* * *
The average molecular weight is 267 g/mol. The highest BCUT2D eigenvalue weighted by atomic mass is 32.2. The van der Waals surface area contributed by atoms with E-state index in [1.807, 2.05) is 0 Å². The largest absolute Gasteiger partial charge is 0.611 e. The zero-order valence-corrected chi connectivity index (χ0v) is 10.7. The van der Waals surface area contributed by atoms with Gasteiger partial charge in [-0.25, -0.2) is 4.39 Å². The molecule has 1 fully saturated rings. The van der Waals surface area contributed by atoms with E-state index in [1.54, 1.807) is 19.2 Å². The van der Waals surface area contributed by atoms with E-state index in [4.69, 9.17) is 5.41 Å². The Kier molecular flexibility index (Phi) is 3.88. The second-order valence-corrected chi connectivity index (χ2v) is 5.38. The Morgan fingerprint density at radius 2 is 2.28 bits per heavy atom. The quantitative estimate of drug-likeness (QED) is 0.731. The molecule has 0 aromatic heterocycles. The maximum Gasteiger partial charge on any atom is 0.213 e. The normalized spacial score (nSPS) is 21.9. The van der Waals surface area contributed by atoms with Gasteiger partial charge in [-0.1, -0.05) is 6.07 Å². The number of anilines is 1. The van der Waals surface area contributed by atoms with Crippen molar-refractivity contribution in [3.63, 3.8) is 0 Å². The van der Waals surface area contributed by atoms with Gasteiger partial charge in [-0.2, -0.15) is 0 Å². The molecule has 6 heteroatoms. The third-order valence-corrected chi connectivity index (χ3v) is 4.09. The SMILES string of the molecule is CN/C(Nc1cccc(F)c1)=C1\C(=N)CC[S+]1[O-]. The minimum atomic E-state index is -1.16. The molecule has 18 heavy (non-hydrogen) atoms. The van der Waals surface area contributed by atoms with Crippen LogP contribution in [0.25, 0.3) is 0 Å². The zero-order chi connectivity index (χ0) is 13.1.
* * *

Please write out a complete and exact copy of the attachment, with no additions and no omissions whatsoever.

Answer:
The average molecular weight is 267 g/mol. The highest BCUT2D eigenvalue weighted by atomic mass is 32.2. The van der Waals surface area contributed by atoms with E-state index in [1.807, 2.05) is 0 Å². The largest absolute Gasteiger partial charge is 0.611 e. The zero-order valence-corrected chi connectivity index (χ0v) is 10.7. The van der Waals surface area contributed by atoms with Gasteiger partial charge in [-0.25, -0.2) is 4.39 Å². The molecule has 1 fully saturated rings. The van der Waals surface area contributed by atoms with E-state index in [1.54, 1.807) is 19.2 Å². The van der Waals surface area contributed by atoms with E-state index in [4.69, 9.17) is 5.41 Å². The Kier molecular flexibility index (Phi) is 3.88. The second-order valence-corrected chi connectivity index (χ2v) is 5.38. The Morgan fingerprint density at radius 2 is 2.28 bits per heavy atom. The quantitative estimate of drug-likeness (QED) is 0.731. The molecule has 0 aromatic heterocycles. The maximum Gasteiger partial charge on any atom is 0.213 e. The normalized spacial score (nSPS) is 21.9. The van der Waals surface area contributed by atoms with Gasteiger partial charge in [-0.1, -0.05) is 6.07 Å². The number of anilines is 1. The van der Waals surface area contributed by atoms with Crippen molar-refractivity contribution in [3.63, 3.8) is 0 Å². The van der Waals surface area contributed by atoms with Gasteiger partial charge in [-0.2, -0.15) is 0 Å². The molecule has 6 heteroatoms. The third-order valence-corrected chi connectivity index (χ3v) is 4.09. The SMILES string of the molecule is CN/C(Nc1cccc(F)c1)=C1\C(=N)CC[S+]1[O-]. The minimum atomic E-state index is -1.16. The molecule has 18 heavy (non-hydrogen) atoms. The van der Waals surface area contributed by atoms with Crippen LogP contribution in [0.25, 0.3) is 0 Å². The zero-order chi connectivity index (χ0) is 13.1.